Thursday, October 27, 2011

It's not that there aren't any good shows in town tonight.  Beirut and Basia Bulat are playing this evening over at Variety Playhouse. Meanwhile, Celebration, Arbouretum, and The Back Pockets are at The Earl, and Anika is at The Basement.

It's just that there are no good shows for me.  My heart was set on seeing Beirut, and after I got turned away from TuneYards over at The Basement a couple weeks ago, I went on line to buy tickets for Beirut only to find that they were already sold out as well.  I've already been to The Earl twice in the past two days,   thus ruling out the Celebration/Back Pockets show, and I can't quite get up the enthusiasm to go take my chances at The Basement again.

So it looks like it's a quiet night tonight at home.  This is not a bad thing, and I get to post some of the pictures, such as they are, from the past two nights at The Earl, starting with Tuesday night's performance by  Atlanta's Featureless Ghost.  

Featureless Ghost are a duo that plays good, danceable electro-pop behind some strong vocals.  They're a very good band and I hope to hear more from them soon.

Pittsburgh's Xanopticon was just one guy and his laptop.  He reminded me of late-90s Autechre, all rhythm and broken beats but no soul or humanity.  In other words, not my thing, and after five minutes, I was ready to move on to something else.  However, that small portion of the audience who seemed to like it, seemed to like it a lot.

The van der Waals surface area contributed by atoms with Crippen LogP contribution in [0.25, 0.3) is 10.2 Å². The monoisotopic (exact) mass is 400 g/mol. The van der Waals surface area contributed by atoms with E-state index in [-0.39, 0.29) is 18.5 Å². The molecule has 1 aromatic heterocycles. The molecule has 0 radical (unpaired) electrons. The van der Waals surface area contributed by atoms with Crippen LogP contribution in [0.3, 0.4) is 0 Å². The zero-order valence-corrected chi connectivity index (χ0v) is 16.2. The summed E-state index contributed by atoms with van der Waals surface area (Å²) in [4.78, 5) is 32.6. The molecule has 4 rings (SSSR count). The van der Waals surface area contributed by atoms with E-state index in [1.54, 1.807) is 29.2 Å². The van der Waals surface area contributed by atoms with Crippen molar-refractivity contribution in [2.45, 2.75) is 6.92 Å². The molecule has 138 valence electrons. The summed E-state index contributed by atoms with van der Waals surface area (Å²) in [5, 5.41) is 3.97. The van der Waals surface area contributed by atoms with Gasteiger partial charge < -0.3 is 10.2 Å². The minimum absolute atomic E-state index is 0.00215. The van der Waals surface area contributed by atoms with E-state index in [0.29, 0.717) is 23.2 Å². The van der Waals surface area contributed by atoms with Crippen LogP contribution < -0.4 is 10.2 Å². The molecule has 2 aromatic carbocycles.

Zola Jesus, on the other hand, pretty much lived up to the hype.  She took to the stage barefoot and wearing a loose, white toga-like affair.  With her white hair and pale skin, the white robe made her look like a cross between The Anti-Goth and Gandalf's daughter.

She was a study in contradictions - she has a big, operatic voice, but according to the show's "official" flyer (as opposed to my attempt), she's only 4' 11" and weighs a mere 90 pounds.  And tiny though she may be, she made no attempt as compensating, taking to the stage barefoot as she did.